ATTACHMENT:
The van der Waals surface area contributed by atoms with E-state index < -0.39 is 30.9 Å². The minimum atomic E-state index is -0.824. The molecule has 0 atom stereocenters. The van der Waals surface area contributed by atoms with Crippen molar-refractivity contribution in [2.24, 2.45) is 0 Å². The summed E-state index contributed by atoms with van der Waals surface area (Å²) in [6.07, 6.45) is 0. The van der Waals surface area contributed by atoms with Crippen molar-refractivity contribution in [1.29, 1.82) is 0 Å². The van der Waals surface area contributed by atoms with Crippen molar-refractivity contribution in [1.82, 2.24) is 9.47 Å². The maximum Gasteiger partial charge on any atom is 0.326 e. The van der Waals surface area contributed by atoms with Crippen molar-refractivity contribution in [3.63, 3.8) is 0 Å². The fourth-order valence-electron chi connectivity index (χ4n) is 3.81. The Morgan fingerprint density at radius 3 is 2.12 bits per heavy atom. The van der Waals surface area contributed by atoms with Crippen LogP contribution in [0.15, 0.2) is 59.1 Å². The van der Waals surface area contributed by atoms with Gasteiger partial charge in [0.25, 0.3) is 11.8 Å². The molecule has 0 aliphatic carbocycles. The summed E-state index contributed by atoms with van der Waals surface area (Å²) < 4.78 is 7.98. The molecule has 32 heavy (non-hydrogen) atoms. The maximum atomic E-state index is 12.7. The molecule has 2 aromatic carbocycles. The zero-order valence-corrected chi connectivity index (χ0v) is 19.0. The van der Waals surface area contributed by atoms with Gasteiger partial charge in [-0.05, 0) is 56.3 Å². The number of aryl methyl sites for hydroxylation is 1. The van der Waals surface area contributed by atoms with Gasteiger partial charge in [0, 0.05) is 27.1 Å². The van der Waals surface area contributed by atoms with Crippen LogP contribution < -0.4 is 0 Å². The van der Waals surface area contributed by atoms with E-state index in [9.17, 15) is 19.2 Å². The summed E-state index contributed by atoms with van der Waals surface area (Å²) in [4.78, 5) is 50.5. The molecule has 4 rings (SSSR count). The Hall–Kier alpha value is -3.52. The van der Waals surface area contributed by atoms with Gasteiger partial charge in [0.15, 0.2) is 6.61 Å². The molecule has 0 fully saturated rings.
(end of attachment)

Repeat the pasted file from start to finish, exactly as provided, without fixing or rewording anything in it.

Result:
The van der Waals surface area contributed by atoms with E-state index < -0.39 is 30.9 Å². The minimum atomic E-state index is -0.824. The molecule has 0 atom stereocenters. The van der Waals surface area contributed by atoms with Crippen molar-refractivity contribution in [2.24, 2.45) is 0 Å². The summed E-state index contributed by atoms with van der Waals surface area (Å²) in [6.07, 6.45) is 0. The van der Waals surface area contributed by atoms with Crippen molar-refractivity contribution in [1.29, 1.82) is 0 Å². The van der Waals surface area contributed by atoms with Crippen molar-refractivity contribution in [1.82, 2.24) is 9.47 Å². The maximum Gasteiger partial charge on any atom is 0.326 e. The van der Waals surface area contributed by atoms with Crippen molar-refractivity contribution in [3.63, 3.8) is 0 Å². The fourth-order valence-electron chi connectivity index (χ4n) is 3.81. The Morgan fingerprint density at radius 3 is 2.12 bits per heavy atom. The van der Waals surface area contributed by atoms with Crippen LogP contribution in [0.15, 0.2) is 59.1 Å². The van der Waals surface area contributed by atoms with Gasteiger partial charge in [0.25, 0.3) is 11.8 Å². The molecule has 0 aliphatic carbocycles. The summed E-state index contributed by atoms with van der Waals surface area (Å²) < 4.78 is 7.98. The molecule has 32 heavy (non-hydrogen) atoms. The maximum atomic E-state index is 12.7. The molecule has 2 aromatic carbocycles. The zero-order valence-corrected chi connectivity index (χ0v) is 19.0. The van der Waals surface area contributed by atoms with Gasteiger partial charge in [-0.05, 0) is 56.3 Å². The number of aryl methyl sites for hydroxylation is 1. The van der Waals surface area contributed by atoms with Gasteiger partial charge in [0, 0.05) is 27.1 Å². The van der Waals surface area contributed by atoms with Crippen LogP contribution < -0.4 is 0 Å². The van der Waals surface area contributed by atoms with E-state index in [9.17, 15) is 19.2 Å². The summed E-state index contributed by atoms with van der Waals surface area (Å²) in [4.78, 5) is 50.5. The molecule has 4 rings (SSSR count). The Hall–Kier alpha value is -3.52. The van der Waals surface area contributed by atoms with Gasteiger partial charge in [0.15, 0.2) is 6.61 Å². The molecule has 0 fully saturated rings.